FREETOWN, Sierra Leone (AP) — Thousands of people who survived Sierra Leone's brutal civil war a decade ago celebrated Thursday after learning that Charles Taylor had been convicted for his role in the conflict that left behind countless amputees and traumatized former child soldiers.
Officials had set up special viewing sites for people to watch the verdict live as it was read from the Netherlands. Jusu Jarka, who lost both of his arms during the fighting in 1999, was among those closely watching the verdict.
"I am happy that the truth has come out ... that Charles Taylor is fully and solely responsible for the crimes committed against the people of Sierra Leone," he said.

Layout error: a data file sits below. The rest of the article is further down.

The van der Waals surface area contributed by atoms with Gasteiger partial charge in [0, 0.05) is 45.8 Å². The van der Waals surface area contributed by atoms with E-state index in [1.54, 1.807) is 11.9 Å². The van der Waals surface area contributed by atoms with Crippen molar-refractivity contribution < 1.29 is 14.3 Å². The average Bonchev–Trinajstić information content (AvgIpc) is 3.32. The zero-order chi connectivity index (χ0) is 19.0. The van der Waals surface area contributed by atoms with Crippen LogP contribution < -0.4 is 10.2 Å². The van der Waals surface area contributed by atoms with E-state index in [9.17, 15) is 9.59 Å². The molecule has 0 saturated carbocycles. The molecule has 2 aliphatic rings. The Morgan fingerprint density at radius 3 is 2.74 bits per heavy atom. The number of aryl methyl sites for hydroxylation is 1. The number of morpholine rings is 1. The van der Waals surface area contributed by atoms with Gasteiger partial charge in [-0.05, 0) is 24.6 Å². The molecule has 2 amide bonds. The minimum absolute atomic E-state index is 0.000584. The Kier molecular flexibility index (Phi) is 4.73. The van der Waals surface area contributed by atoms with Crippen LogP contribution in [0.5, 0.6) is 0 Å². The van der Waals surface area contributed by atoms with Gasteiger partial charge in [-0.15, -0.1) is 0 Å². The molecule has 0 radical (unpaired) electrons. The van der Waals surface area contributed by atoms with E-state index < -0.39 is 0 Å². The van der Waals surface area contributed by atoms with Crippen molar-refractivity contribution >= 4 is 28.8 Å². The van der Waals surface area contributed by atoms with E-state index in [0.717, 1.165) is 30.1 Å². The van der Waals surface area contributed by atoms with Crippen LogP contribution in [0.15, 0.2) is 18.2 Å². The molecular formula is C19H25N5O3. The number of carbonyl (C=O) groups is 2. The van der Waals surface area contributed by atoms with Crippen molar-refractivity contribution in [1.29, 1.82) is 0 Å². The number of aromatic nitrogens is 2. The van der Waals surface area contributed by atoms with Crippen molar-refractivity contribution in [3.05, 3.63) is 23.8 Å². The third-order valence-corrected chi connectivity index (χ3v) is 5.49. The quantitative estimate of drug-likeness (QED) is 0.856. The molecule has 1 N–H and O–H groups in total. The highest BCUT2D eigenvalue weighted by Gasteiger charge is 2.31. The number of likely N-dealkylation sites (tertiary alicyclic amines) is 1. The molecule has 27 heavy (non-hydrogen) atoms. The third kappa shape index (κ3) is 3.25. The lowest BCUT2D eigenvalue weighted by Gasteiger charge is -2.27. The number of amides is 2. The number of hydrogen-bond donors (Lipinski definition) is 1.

Crowds who had gathered in the capital of Freetown sighed with relief when the conviction was announced. While the reaction was subdued, anger was on display on a series of posters. One read: "Shame on you Charles Taylor. Give us your diamonds before going to prison."
Sierra Leone's civil war that ended in 2002 left more than 50,000 dead. Countless survivors bear emotional and physical scars from the war as rebels hacked off the limbs of many of their victims.
Abdul Rahin Kamara called it "the greatest day for justice in Sierra Leone."
"The conviction of Charles Taylor has sent a clear and unambiguous signal that the days of impunity are over and that nobody is above the law regardless of your position in society," he said.
Taylor had pleaded not guilty to all counts, claiming in seven months of testimony in his own defense that he was a statesman and peacemaker in West Africa. While judges convicted him of aiding and abetting atrocities by rebels, they cleared him of direct command responsibility, saying he had no direct control over the rebels he supported.